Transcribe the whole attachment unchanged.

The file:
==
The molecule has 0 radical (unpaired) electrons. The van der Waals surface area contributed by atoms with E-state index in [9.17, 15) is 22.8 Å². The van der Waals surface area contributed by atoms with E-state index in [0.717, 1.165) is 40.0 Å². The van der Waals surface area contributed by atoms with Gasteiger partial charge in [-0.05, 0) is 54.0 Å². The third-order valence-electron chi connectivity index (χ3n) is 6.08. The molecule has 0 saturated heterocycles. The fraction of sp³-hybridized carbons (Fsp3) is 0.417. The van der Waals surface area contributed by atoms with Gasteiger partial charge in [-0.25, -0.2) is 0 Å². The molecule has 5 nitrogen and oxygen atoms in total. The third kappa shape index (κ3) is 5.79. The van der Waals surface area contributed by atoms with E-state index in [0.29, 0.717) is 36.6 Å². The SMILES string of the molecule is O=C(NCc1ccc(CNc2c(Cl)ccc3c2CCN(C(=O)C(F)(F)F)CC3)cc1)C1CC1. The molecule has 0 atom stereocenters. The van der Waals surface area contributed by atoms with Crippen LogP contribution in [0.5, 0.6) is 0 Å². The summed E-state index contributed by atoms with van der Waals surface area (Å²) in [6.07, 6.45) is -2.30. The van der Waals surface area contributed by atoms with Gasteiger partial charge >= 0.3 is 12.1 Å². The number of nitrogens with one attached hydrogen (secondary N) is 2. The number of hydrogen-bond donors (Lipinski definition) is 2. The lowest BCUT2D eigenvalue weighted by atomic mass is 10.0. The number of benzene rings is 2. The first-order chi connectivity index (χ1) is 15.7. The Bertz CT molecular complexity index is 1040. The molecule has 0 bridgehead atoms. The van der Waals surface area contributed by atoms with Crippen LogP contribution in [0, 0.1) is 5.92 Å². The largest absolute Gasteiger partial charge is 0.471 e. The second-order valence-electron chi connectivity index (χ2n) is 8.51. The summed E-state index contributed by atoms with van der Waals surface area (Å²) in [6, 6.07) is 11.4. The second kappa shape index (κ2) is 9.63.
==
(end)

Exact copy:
The molecule has 0 radical (unpaired) electrons. The van der Waals surface area contributed by atoms with E-state index in [9.17, 15) is 22.8 Å². The van der Waals surface area contributed by atoms with E-state index in [0.717, 1.165) is 40.0 Å². The van der Waals surface area contributed by atoms with Gasteiger partial charge in [-0.05, 0) is 54.0 Å². The third-order valence-electron chi connectivity index (χ3n) is 6.08. The molecule has 0 saturated heterocycles. The fraction of sp³-hybridized carbons (Fsp3) is 0.417. The van der Waals surface area contributed by atoms with Gasteiger partial charge in [-0.25, -0.2) is 0 Å². The molecule has 5 nitrogen and oxygen atoms in total. The third kappa shape index (κ3) is 5.79. The van der Waals surface area contributed by atoms with E-state index in [0.29, 0.717) is 36.6 Å². The SMILES string of the molecule is O=C(NCc1ccc(CNc2c(Cl)ccc3c2CCN(C(=O)C(F)(F)F)CC3)cc1)C1CC1. The molecule has 0 atom stereocenters. The van der Waals surface area contributed by atoms with Crippen LogP contribution in [0.5, 0.6) is 0 Å². The summed E-state index contributed by atoms with van der Waals surface area (Å²) in [6.07, 6.45) is -2.30. The van der Waals surface area contributed by atoms with Gasteiger partial charge >= 0.3 is 12.1 Å². The number of nitrogens with one attached hydrogen (secondary N) is 2. The number of hydrogen-bond donors (Lipinski definition) is 2. The lowest BCUT2D eigenvalue weighted by atomic mass is 10.0. The number of benzene rings is 2. The first-order chi connectivity index (χ1) is 15.7. The Bertz CT molecular complexity index is 1040. The molecule has 0 bridgehead atoms. The van der Waals surface area contributed by atoms with Crippen LogP contribution in [0, 0.1) is 5.92 Å². The largest absolute Gasteiger partial charge is 0.471 e. The second-order valence-electron chi connectivity index (χ2n) is 8.51. The summed E-state index contributed by atoms with van der Waals surface area (Å²) in [6, 6.07) is 11.4. The second kappa shape index (κ2) is 9.63.